Facebook to give Congress copies of more than 3,000 Russian-placed political ads

Facebook's Mark Zuckerberg outlines a nine-step plan to protect the electoral process after agreeing to turn over thousands of political ads bought by Russians during the 2016 presidential campaign.
By Billy Kirk | Sep 25, 2017
In a surprise about-face, Facebook's Mark Zuckerberg announced Thursday that the company will turn over copies of more than 3,000 political ads to congressional committees investigating alleged Russian interference in the 2016 presidential election, according to a report by the Los Angeles Times.

While Zuckerberg said earlier this month that Facebook already had turned over the ads to Special Counsel Robert S. Mueller, the company initially declined to provide the material to Congress because of privacy concerns. Mueller is conducting a criminal investigation into possible collusion between the Trump campaign and Moscow to defeat Hillary Clinton in the presidential election.

"I care deeply about the democratic process and protecting its integrity," said Zuckerberg in a video statement on his Facebook page. "I don't want anyone to use our tools to undermine our democracy."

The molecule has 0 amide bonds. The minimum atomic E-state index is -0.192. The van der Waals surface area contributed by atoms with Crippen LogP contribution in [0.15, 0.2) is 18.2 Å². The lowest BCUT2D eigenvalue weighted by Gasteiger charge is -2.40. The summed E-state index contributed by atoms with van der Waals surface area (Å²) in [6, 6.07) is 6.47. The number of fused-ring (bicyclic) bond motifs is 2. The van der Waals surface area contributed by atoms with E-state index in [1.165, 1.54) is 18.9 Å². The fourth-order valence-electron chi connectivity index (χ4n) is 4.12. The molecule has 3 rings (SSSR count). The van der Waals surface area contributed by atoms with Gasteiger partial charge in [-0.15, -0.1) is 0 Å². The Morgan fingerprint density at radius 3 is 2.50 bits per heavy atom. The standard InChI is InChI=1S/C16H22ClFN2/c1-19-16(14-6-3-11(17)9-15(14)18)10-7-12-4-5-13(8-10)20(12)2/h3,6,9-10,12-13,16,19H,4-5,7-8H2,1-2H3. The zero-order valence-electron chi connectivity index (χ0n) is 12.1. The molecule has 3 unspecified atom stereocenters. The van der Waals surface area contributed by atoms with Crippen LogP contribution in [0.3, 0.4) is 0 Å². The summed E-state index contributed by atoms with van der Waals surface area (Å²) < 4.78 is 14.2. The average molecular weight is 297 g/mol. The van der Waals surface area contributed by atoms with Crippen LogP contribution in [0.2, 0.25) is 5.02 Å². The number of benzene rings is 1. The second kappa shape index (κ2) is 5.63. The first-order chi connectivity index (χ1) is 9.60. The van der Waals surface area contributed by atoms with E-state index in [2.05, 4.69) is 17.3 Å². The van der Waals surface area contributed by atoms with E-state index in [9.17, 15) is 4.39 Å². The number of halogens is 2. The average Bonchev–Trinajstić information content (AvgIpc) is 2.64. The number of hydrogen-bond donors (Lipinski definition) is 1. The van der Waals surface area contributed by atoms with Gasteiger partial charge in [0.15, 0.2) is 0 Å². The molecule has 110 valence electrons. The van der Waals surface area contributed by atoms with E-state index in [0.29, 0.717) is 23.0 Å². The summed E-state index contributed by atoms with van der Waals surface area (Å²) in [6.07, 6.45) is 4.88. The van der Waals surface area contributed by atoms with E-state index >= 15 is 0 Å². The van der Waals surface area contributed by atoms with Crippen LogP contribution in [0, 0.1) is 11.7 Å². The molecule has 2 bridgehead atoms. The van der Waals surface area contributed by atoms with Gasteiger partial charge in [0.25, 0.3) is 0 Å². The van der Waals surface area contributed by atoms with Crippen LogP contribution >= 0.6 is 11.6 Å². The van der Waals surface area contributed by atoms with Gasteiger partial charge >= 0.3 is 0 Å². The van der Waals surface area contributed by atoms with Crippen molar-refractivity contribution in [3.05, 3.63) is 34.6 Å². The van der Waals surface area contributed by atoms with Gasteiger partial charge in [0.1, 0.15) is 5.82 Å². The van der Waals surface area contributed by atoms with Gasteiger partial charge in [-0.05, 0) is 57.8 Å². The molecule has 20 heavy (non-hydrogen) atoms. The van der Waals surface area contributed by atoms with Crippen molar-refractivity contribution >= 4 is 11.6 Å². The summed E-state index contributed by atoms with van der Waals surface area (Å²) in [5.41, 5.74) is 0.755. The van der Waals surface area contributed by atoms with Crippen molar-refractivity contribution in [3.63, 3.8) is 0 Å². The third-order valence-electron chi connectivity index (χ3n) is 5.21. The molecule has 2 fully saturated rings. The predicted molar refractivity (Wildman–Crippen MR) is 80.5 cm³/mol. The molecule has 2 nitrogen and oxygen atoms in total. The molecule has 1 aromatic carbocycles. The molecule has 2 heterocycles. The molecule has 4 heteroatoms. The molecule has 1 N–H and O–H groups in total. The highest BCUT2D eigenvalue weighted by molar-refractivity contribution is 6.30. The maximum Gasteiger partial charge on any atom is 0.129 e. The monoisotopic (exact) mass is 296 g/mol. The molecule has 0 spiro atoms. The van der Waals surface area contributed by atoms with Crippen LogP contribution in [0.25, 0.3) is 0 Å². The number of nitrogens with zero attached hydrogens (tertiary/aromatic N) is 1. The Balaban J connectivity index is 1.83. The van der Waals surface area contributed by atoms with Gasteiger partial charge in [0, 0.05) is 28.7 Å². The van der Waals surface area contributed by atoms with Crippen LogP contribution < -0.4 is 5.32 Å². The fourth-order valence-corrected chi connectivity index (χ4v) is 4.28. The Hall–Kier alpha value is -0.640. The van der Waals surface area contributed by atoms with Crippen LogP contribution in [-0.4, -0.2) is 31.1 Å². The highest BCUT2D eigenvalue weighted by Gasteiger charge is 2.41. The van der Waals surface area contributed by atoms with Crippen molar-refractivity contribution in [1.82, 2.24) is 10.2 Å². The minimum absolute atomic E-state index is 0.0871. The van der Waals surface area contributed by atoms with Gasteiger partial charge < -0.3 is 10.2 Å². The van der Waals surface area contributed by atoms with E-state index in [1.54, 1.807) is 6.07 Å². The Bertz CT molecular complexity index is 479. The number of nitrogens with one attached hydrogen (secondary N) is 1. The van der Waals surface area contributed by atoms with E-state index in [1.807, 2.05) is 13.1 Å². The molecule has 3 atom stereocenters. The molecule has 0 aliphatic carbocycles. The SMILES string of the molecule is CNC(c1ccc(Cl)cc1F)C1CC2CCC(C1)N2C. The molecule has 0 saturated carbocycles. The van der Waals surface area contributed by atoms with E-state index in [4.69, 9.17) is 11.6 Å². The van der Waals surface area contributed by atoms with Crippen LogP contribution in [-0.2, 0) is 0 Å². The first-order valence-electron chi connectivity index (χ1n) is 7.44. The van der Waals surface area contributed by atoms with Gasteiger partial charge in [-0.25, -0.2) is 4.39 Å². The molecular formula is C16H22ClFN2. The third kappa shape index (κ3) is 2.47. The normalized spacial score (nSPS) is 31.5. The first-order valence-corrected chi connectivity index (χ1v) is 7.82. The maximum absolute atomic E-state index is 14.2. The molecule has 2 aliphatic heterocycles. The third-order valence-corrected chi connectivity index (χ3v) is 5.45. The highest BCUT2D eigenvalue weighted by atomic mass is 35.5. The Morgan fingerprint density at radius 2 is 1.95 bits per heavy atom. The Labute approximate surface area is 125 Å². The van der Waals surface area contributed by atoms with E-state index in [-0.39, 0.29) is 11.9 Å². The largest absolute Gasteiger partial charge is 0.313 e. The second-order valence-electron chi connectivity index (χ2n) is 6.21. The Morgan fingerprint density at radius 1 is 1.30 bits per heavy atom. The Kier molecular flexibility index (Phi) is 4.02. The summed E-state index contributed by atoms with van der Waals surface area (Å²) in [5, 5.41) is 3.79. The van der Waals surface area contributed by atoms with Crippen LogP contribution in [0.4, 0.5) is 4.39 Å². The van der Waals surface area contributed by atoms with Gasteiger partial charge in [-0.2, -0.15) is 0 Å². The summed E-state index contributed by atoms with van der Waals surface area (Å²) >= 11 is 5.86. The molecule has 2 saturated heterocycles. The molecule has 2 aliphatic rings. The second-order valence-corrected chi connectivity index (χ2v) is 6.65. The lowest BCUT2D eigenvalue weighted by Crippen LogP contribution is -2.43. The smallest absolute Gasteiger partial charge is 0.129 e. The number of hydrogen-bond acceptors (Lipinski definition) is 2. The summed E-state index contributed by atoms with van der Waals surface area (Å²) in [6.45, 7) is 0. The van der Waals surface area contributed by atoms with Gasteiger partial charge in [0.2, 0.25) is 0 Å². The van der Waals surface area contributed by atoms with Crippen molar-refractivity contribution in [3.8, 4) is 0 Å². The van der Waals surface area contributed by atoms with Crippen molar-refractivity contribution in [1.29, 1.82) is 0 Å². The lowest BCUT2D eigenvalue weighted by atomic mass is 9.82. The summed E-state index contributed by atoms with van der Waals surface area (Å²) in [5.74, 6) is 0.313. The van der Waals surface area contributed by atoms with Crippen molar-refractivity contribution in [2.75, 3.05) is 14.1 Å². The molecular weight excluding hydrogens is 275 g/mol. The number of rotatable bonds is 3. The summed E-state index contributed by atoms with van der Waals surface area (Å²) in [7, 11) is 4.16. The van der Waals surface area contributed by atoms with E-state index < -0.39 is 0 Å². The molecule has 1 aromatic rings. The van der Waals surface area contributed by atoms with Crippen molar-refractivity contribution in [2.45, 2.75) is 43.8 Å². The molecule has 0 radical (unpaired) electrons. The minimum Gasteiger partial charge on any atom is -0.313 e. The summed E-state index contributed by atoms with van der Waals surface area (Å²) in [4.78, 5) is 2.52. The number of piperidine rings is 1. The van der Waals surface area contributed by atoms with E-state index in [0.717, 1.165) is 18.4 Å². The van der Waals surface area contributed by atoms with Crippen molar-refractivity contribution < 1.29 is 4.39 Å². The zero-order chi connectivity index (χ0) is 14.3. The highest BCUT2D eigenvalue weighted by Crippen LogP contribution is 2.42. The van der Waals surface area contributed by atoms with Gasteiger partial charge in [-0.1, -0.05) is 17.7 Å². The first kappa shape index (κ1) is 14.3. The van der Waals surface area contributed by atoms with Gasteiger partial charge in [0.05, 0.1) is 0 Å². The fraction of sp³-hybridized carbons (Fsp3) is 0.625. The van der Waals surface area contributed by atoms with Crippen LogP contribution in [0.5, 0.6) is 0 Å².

The senior Democrat on the House Intelligence Committee, Rep. Adam Schiff of Burbank, California, said in a statement that being able to look at the Facebook ads will help the committee "better understand what happened," including how comprehensive Facebook's internal investigation has been and what else may be yet be revealed.

"As we continue our investigation to get to the bottom of Russia's multifaceted attack on our democratic process," Schiff said, "I believe it will be necessary to hear directly from Facebook, Google and Twitter, as well as others in the tech sector, including in open hearings that will inform the American public."

In his video broadcast, Zuckerberg outlined a nine-step plan for Facebook to "protect election integrity," which includes actively working with the U.S. government in its investigations into Russian interference in the electoral process, making political advertising more transparent, and strengthening the review process for political ads.


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